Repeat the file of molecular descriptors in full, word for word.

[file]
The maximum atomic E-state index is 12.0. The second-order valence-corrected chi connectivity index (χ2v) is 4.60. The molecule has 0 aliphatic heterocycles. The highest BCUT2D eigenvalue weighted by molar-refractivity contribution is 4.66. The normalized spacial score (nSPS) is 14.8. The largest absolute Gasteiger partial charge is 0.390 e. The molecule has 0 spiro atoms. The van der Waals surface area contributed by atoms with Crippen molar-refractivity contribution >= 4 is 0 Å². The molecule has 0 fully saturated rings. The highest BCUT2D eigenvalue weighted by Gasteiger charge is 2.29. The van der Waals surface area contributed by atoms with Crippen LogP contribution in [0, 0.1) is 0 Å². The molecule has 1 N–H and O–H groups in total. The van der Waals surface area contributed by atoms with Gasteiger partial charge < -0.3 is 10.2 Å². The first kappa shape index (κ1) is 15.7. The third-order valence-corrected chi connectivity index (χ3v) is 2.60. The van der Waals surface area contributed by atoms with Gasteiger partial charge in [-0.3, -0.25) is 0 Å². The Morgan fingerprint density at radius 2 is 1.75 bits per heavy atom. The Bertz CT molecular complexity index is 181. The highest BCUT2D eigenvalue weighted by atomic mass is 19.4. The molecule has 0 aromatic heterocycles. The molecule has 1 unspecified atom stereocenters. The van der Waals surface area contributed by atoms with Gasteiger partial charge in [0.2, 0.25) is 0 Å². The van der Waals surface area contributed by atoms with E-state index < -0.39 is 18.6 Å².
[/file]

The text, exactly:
The maximum atomic E-state index is 12.0. The second-order valence-corrected chi connectivity index (χ2v) is 4.60. The molecule has 0 aliphatic heterocycles. The highest BCUT2D eigenvalue weighted by molar-refractivity contribution is 4.66. The normalized spacial score (nSPS) is 14.8. The largest absolute Gasteiger partial charge is 0.390 e. The molecule has 0 spiro atoms. The van der Waals surface area contributed by atoms with Crippen molar-refractivity contribution >= 4 is 0 Å². The molecule has 0 fully saturated rings. The highest BCUT2D eigenvalue weighted by Gasteiger charge is 2.29. The van der Waals surface area contributed by atoms with Crippen LogP contribution in [0, 0.1) is 0 Å². The molecule has 1 N–H and O–H groups in total. The van der Waals surface area contributed by atoms with Gasteiger partial charge < -0.3 is 10.2 Å². The first kappa shape index (κ1) is 15.7. The third-order valence-corrected chi connectivity index (χ3v) is 2.60. The van der Waals surface area contributed by atoms with Gasteiger partial charge in [-0.3, -0.25) is 0 Å². The Morgan fingerprint density at radius 2 is 1.75 bits per heavy atom. The Bertz CT molecular complexity index is 181. The highest BCUT2D eigenvalue weighted by atomic mass is 19.4. The molecule has 0 aromatic heterocycles. The molecule has 1 unspecified atom stereocenters. The van der Waals surface area contributed by atoms with Gasteiger partial charge in [0.2, 0.25) is 0 Å². The van der Waals surface area contributed by atoms with E-state index < -0.39 is 18.6 Å².